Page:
Some characters put in a brief appearance and are replaced by someone else in future stories. A detective named O’Grady is replaced by the much more colorful and interesting Inspector Cramer. Harry Foster is Archie’s contact at the Gazette newspaper’s office and in later editions becomes Lon Cohen. Henry H. Barber, who becomes Nathanial Parker, provides Archie with information on accessories and arrests of material witnesses. Purley Stebbins remains but is the homicide division rather than in the District Attorney’s office.
One of the biggest changes is in Wolfe himself. The Wolfe of later books is a man who has a fundamental dislike and distrust of women. A woman that cries, or even looks like she might cry, is enough to drive him from his office. And even though a number of (young) women have occupied the spare bedroom in his house, this is an emergency forced on Wolfe; if she leaves she may become the murderer’s next victim. Much later, after she has been introduced in Some Buried Caesar, Wolfe tolerates, and perhaps even likes, Lily Rowan. But in Fer-de-Lance Wolfe has no negative feelings about women. He greets Anna Fiore as he enters his office; “I watched him stopping to tell the girl good morning on his way to the desk. He was elegant with women. He had some kind of perverted idea about them that I’ve never caught the hang of but every time I had ever seen him with one he was elegant.” At the end of the book Wolfe’s highest praise to Archie is “good” which is not as satisfactory as his later “satisfactory”.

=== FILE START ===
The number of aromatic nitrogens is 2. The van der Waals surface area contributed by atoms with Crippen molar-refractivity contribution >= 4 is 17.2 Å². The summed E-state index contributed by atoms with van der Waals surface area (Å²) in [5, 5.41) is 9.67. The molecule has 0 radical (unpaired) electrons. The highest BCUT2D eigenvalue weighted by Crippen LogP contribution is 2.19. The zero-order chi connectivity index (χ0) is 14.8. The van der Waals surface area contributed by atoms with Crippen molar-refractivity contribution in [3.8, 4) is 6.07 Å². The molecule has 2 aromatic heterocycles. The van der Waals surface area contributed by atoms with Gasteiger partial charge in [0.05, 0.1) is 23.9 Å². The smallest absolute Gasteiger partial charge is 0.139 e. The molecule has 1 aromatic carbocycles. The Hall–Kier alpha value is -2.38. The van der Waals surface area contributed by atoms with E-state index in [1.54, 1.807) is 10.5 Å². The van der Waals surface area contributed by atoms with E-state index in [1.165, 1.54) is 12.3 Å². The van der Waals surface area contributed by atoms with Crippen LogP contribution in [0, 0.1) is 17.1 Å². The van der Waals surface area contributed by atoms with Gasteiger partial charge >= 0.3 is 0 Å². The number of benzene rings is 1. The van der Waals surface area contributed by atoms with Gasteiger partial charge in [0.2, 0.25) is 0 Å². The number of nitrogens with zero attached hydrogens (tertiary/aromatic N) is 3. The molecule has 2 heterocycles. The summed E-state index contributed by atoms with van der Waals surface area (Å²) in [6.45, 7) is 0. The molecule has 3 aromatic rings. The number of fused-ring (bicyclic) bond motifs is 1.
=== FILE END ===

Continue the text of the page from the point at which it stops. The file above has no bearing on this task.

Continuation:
Stout also created Tecumseh Fox, a private detective whose territory is Westchester County, close enough to New York City so as to be in the same world as Nero Wolfe. Fox’s full name is William Tecumseh Sherman Fox, nicknamed “Tec” which, as readers who have been fans of mysteries learn quickly, is slang for detective (although I have rarely seen it used that way).
Fox knows the same people as Wolfe and he and his compatriots and customers dine at Rusterman's, dance at the Flamingo Club, frequent the Churchill Hotel, read the Gazette, and drive Wethersill convertibles. Fox also knows Theolinda (Dol) Bonner, a not–so-subtle reference to her pulchritude, and he knows operatives from the Bascom Agency.
Stout created just three novels about Fox (two of which were later adapted to Nero Wolfe stories), before devoting himself exclusively to writing the Wolfe series.
Robert Goldsborough has written six Wolfe books (with the approval of the Wolfe estate). They are more contemporary than the Stout novels - Archie now drives a Mercedes and uses a PC and fax. However, in some ways they stray a little from the Stout characterizations, which may be good or bad or irrelevant, depending on your point of view. Archie seems to be more of a smart-aleck than before, he drinks much more than in the Stout books (which still isn't much) and Fred and Saul make fewer appearances. Wolfe has also changed; he leaves the brownstone much more frequently than in the past. Personally I have read them but will never re-read them - something I have done with many of the Stout books.
Books by Stout, Goldsborough and other authors are available from Mystery & Mayhem on the home age under various categories such as Tough Guy PI.